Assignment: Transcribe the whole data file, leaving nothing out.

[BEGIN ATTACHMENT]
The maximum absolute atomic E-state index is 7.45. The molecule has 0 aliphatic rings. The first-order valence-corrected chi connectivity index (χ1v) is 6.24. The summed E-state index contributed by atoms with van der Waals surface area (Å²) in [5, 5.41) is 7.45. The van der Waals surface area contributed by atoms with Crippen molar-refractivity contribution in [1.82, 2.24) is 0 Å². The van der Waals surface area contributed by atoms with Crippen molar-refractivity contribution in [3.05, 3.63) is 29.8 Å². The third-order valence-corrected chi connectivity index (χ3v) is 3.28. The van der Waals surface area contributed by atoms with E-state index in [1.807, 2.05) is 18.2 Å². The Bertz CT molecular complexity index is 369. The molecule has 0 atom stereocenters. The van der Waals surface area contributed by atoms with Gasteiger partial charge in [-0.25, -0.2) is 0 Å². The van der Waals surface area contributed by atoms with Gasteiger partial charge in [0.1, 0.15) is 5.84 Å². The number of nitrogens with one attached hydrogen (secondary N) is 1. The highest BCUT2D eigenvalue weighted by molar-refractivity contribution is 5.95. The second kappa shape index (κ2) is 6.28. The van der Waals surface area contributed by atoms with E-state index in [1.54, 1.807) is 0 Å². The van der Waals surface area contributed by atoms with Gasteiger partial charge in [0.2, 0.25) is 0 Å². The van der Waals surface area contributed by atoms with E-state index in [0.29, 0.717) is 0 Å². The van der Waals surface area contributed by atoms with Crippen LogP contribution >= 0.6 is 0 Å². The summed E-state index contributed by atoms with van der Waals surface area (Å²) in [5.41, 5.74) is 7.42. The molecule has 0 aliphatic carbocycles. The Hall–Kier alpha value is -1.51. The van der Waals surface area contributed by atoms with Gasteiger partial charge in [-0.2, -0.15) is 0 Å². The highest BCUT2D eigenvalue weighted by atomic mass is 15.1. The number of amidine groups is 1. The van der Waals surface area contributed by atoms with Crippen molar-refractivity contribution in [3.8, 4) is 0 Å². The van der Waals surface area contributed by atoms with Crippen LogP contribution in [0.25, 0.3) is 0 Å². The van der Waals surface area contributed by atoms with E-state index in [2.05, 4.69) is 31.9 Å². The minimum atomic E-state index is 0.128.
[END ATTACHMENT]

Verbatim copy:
The maximum absolute atomic E-state index is 7.45. The molecule has 0 aliphatic rings. The first-order valence-corrected chi connectivity index (χ1v) is 6.24. The summed E-state index contributed by atoms with van der Waals surface area (Å²) in [5, 5.41) is 7.45. The van der Waals surface area contributed by atoms with Crippen molar-refractivity contribution in [1.82, 2.24) is 0 Å². The van der Waals surface area contributed by atoms with Crippen molar-refractivity contribution in [3.05, 3.63) is 29.8 Å². The third-order valence-corrected chi connectivity index (χ3v) is 3.28. The van der Waals surface area contributed by atoms with E-state index in [1.807, 2.05) is 18.2 Å². The Bertz CT molecular complexity index is 369. The molecule has 0 atom stereocenters. The van der Waals surface area contributed by atoms with Gasteiger partial charge in [-0.25, -0.2) is 0 Å². The van der Waals surface area contributed by atoms with Gasteiger partial charge in [0.1, 0.15) is 5.84 Å². The number of nitrogens with one attached hydrogen (secondary N) is 1. The highest BCUT2D eigenvalue weighted by molar-refractivity contribution is 5.95. The second kappa shape index (κ2) is 6.28. The van der Waals surface area contributed by atoms with E-state index in [1.54, 1.807) is 0 Å². The van der Waals surface area contributed by atoms with Gasteiger partial charge in [0.2, 0.25) is 0 Å². The van der Waals surface area contributed by atoms with E-state index in [0.29, 0.717) is 0 Å². The van der Waals surface area contributed by atoms with Crippen LogP contribution >= 0.6 is 0 Å². The summed E-state index contributed by atoms with van der Waals surface area (Å²) in [5.41, 5.74) is 7.42. The molecule has 0 aliphatic carbocycles. The Hall–Kier alpha value is -1.51. The van der Waals surface area contributed by atoms with Gasteiger partial charge in [-0.2, -0.15) is 0 Å². The highest BCUT2D eigenvalue weighted by atomic mass is 15.1. The number of amidine groups is 1. The van der Waals surface area contributed by atoms with Crippen molar-refractivity contribution in [3.8, 4) is 0 Å². The van der Waals surface area contributed by atoms with Crippen LogP contribution in [0.25, 0.3) is 0 Å². The van der Waals surface area contributed by atoms with E-state index in [2.05, 4.69) is 31.9 Å². The minimum atomic E-state index is 0.128.